What is a Craft Brewery? A decade or two ago the answer to this question was a simple one, exemplified by this definition in Wikipedia:
A microbrewery or craft brewery is a brewery that produces a small amount of beer. Exact definitions vary, but the terms are typically applied to breweries that are much smaller than large-scale corporate breweries and are independently owned.
Defining a craft brewery before the turn of the 21st century was much easier because before that time pretty much all the craft breweries were producing a relatively small amount of beer. Fast forward to 2015 and many are making much more beer than in the 20th century, and some quite a lot of beer. In fact, the craft beer industry continues to be the fastest growing segment in the entire US beverage alcohol industry. The evidence is that according to the Brewers Association, in 2014 for the first time ever, craft beer accounted for a double digit share of the total beer market with an 11% volume share of the marketplace (up from 6% in 2012) and growth of the craft brewing industry in 2014 was 18% by volume and 22% by dollars (compared to growth in 2012 of 15% by volume and 17% by dollars).
The Brewers Association has modified its definition over the years, with the current one stating: An American craft brewer is small, independent and traditional.
It qualifies small as annual production of 6 million barrels of beer or less (Interestingly, the “small” designation was at less than 2 million, but was increased to 6 million after Sam Adams topped the 2 million mark.);traditional as the majority of the brewery's output consisting of beers whose flavor derives from traditional or innovative brewing ingredients and their fermentation (so no flavored malt beverages); and independent being less than 25% ownership by an alcoholic beverage industry member that is not itself a craft brewer (such as A-B InBev).
The less than 25% ownership qualifier is a major sticking point, as many breweries we always considered craft are no longer completely independent. In the case of companies like Goose Island, Lagunitas, Firestone Walker and several others that have either been bought out or have been invested in by larger companies to help expand their brand, what do we call them?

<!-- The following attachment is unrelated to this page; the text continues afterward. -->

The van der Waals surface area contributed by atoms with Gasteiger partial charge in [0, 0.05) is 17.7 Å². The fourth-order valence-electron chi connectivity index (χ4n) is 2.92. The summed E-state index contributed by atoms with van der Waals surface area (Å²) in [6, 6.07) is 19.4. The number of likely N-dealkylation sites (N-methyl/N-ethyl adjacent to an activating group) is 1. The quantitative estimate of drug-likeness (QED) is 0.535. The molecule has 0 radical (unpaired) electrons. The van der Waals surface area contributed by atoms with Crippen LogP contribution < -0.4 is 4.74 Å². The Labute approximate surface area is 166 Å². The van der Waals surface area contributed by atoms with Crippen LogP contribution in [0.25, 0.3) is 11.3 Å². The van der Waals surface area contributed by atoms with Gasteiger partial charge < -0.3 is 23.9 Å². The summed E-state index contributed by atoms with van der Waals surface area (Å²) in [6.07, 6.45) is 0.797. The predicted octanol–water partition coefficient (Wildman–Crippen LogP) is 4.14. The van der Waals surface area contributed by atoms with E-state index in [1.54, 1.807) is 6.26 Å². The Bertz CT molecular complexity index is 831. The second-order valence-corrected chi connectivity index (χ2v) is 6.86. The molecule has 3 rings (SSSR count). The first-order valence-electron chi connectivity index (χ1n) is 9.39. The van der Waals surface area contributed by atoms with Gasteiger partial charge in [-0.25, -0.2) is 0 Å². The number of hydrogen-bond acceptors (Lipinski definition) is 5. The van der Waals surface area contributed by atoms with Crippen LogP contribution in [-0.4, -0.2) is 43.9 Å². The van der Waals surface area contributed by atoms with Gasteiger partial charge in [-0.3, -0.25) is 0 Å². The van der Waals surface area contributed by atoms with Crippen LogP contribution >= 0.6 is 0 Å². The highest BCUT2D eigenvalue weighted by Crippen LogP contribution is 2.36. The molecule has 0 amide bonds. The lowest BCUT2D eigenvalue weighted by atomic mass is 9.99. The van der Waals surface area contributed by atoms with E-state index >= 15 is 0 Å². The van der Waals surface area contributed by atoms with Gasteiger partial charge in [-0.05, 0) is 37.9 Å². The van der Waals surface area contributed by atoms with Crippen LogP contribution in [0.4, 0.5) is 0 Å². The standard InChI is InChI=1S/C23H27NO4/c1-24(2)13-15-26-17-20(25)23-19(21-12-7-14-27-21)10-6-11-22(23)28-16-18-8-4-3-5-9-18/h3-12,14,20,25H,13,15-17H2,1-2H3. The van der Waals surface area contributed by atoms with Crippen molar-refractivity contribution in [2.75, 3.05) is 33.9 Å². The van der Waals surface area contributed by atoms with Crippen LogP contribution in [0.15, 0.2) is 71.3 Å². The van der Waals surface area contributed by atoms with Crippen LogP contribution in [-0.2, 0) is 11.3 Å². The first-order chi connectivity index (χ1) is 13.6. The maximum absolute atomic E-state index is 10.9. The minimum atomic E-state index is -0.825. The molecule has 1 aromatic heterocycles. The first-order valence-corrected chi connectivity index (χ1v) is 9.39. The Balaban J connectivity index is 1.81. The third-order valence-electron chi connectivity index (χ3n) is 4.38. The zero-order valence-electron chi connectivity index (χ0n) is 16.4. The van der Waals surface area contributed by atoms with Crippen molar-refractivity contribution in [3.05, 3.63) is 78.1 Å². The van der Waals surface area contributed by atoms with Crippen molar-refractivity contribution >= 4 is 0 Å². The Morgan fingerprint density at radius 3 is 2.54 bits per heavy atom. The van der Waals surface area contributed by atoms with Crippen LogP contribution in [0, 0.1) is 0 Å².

Amidst criticism from the beer community suggesting smaller breweries were selling out, A-B InBev has increased its ownership of “craft” breweries over the years, as it noticed its share of the market gradually dwindling. Its infamous Budweiser 2015 Super Bowl commercial threw mud on its face as it lampooned beers made the “easy” way, such as a pumpkin-peach ale, a beer which actually existed, Gourdgia On My Mind—a pumpkin peach pecan ale—brewed by Elysian Brewing, a small Seattle-based brewery the behemoth company had purchased just two weeks earlier.
Many brewery owners have recently taken heat for selling off shares of part of their companies or entering into investment partnerships with the big boys, such as Lagunitas. After selling a 50 percent stake to Heineken in order to export his beer internationally, Lagunitas Founder Tony Magee was quoted in an article in ChicagoReader.com by Julie Thiel [http://www.chicagoreader.com/chicago/tony-magee-in... as saying “the word craft has outlived its usefulness…Craft is what craft does. Who your friends are has less to do with anything than what it is you do. There are a lot of people who feel very strongly that Anheuser-Busch has made Goose Island into a better company. More power to 'em. If you like what you're tasting, rock on.”
The term microbreweries was used previous to the word craft, but as several of those breweries became not so micro anymore the term craft came into use, but its usage still implied small, or smaller than the big boy macro-breweries. The question arises that if a company like Sierra Nevada, which is currently safe at more than a million barrels a year, grows to the point that it is too large to be considered a “craft” brewery, should it and other “craft” breweries be penalized by losing their “craft” designation for their eventual growth once they surpass the magic 6 million barrel mark (or whatever amount it eventually gets expanded to)?
It seems redundant and pointless to keep changing the definition quantifiers as our beloved “craft” breweries continue to grow. Perhaps the industry needs to come up with a new term to describe a beer that is primarily made with basic real beer ingredients of water, hops, barley and yeast that sports ample flavors that appeal to today’s enlightened “artisanal” beer drinker, regardless of that beer’s ownership or production numbers. But even the use of the word “artisanal” is problematic, as it implies a small production. At some point, as the industry continues to grow and possibly one day in the not-too-distant future equals or surpasses the market share of the macro-breweries, we will need to not be as concerned about size and ownership. Most consumers aren’t overly concerned about definitions or qualifications in any aspect other than does the beer taste the way they expect and want it to.
So, what does craft beer mean to you?
Bob Barnes is editorial director of The Las Vegas Food & Beverage Professional, regional correspondent for Celebrator Beer News and writes the Top 10 Beer lists for Gayot.com. He welcomes your inquiries and can be reached via e-mail at firstname.lastname@example.org.
The views and opinions expressed herein are those of the author's alone and do not necessarily reflect the views of Ora Media, LLC, its affiliates, or its employees.